Steel $ (54.0) $ (11.1)
 Aerospace and Defense 14.0 8.8
 Energy Products (16.3) 1.4
 Subtotal (56.3) (0.9)
 Special charges (A) -- (25.0)
 Total (56.3) (25.9)
 Interest and other income (expense), net (B) 58.0 11.2
 Income before taxes 1.7 (14.7)
 Income tax credit (charge) (C) (10.2) (4.8)
 Net income $ (8.5) $ (19.5)
 Earnings per share:
 Fully diluted $ (0.12) $ (0.23)
 Primary $ (0.12) $ (0.23)
 Average number of common shares used
 in per share calculation (thousands):
 Fully diluted 119,253 114,268
 Primary 119,253 114,268
 Raw steel production - tons (millions) 2.064 1.847
 Steel plant operating rate 84 pct 75 pct
 Steel shipments - tons (millions) 1.646 1.703
 Twelve months ended Dec. 31 1991 1990
 Sales:
 Steel $ 3,392.5 $ 3,860.4
 Aerospace and Defense 2,285.2 1,961.3
 Energy Products 309.9 318.4
 Sales between segments (1.2) (1.8)
 Total $ 5,986.4 $ 6,138.3
 Operating income (loss):
 Steel $ (202.8) $ 55.7
 Aerospace and Defense 115.7 (17.3)
 Energy Products (15.3) 8.1
 Subtotal (102.4) 46.5
 Special charges (A) (10.0) (25.0)
 Total (112.4) 21.5
 Interest and other income (expense), net (B) 71.5 71.8
 Income (loss) before taxes (40.9) 93.3
 Income tax credit (charge) (C) 115.0 (22.4)
 Net income (loss) $ 74.1 $ 70.9
 Earnings (loss) per share:
 Fully diluted $ 0.39 $ 0.34
 Primary $ 0.43 $ 0.38
 Average number of common shares used
 in per share calculation (thousands):
 Fully diluted 132,636 127,720
 Primary 117,927 112,999
 Raw steel production - tons (millions) 7.652 8.198
 Steel plant operating rate 78 pct 84 pct
 Steel shipments - tons (millions) 6.629 7.255
 (A) -- During the first quarter of 1991, the company incurred restructuring charges of $10.0 million for costs primarily related to personnel reductions at Corporate and at the operating groups. The $25.0 million special charge in 1990 represents a provision for the planned disposition of the aerospace and defense group's defense electronics business.
 (B) -- Interest and other income (expense), net for the three and 12 months of 1991 includes $53.3 million of interest income received in December which relates to the tax refund (see (C) below). Interest and other income (expense), net for the 12 months of 1990 includes a $44.3 million gain on the sale of LTV's remaining investment in the stock of a former subsidiary. Interest and other income (expense), net includes Chapter 11 administrative expenses of $8.2 million and $6.0 million for the three months ended Dec. 31, 1991 and 1990, respectively, and $33.0 million for both the 12 months of 1991 and 1990.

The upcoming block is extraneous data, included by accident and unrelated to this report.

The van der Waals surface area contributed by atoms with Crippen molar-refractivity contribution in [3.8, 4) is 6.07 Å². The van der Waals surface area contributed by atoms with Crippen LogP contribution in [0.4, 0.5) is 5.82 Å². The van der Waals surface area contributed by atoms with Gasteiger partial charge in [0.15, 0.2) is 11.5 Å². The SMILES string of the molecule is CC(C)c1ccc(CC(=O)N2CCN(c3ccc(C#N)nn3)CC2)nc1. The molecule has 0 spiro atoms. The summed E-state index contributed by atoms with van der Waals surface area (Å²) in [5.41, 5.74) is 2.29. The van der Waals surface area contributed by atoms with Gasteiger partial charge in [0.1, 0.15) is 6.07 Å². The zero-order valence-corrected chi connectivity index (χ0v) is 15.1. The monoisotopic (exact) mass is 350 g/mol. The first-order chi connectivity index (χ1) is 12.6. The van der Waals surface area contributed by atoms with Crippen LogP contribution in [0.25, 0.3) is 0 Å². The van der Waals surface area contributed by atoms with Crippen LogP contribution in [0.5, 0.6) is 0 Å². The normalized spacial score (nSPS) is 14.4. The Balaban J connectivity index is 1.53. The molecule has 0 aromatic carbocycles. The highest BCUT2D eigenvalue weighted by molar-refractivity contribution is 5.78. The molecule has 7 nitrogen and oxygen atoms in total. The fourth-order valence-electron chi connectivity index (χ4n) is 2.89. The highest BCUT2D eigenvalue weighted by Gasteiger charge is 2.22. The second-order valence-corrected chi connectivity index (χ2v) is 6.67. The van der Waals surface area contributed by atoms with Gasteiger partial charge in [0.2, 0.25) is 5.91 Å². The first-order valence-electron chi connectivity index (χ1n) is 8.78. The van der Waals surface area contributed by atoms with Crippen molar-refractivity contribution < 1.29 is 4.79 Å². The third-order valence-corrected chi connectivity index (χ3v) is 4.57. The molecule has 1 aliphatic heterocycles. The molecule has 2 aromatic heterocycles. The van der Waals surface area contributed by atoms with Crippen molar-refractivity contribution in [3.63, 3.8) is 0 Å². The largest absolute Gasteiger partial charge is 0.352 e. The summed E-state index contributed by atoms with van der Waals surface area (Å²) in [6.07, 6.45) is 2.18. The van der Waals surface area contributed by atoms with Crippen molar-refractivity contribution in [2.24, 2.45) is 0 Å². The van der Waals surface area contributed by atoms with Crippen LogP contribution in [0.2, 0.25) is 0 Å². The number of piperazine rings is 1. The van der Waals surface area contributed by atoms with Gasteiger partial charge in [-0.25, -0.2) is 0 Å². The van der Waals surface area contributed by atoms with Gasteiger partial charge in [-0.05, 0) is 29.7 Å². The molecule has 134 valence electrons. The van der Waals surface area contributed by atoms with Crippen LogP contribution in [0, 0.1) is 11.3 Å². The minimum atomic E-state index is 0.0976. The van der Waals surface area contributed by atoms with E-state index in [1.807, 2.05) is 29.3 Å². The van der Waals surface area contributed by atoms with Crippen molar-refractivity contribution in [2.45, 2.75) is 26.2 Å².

(C) -- Income tax credit (charge) for the 12 months ended Dec. 31, 1991, includes a $129.7 million refund pursuant to the Tax Reform Act of 1986 which provides for an elective 15-year carryback by steel companies of their unused investment tax credit carryforwards existing at Dec. 31, 1985. Under the Act, the tax refund must be used in the manufacture or production of steel.
 (D) -- The company routinely reports per share information, calculated in accordance with generally accepted accounting principles, but it believes such figures for a company operating under Chapter 11, with a substantial shareholders' deficit, have little significance.
 -0- 2/5/92
 /CONTACT: Jim Bowman, 214-979-7981, or Charles M. Palmer, 214-979-7941, both of LTV/
 (LTV) CO: LTV Corporation ST: Texas IN: ARO SU: ERN


GK -- NY035 -- 7166 02/05/92 12:05 EST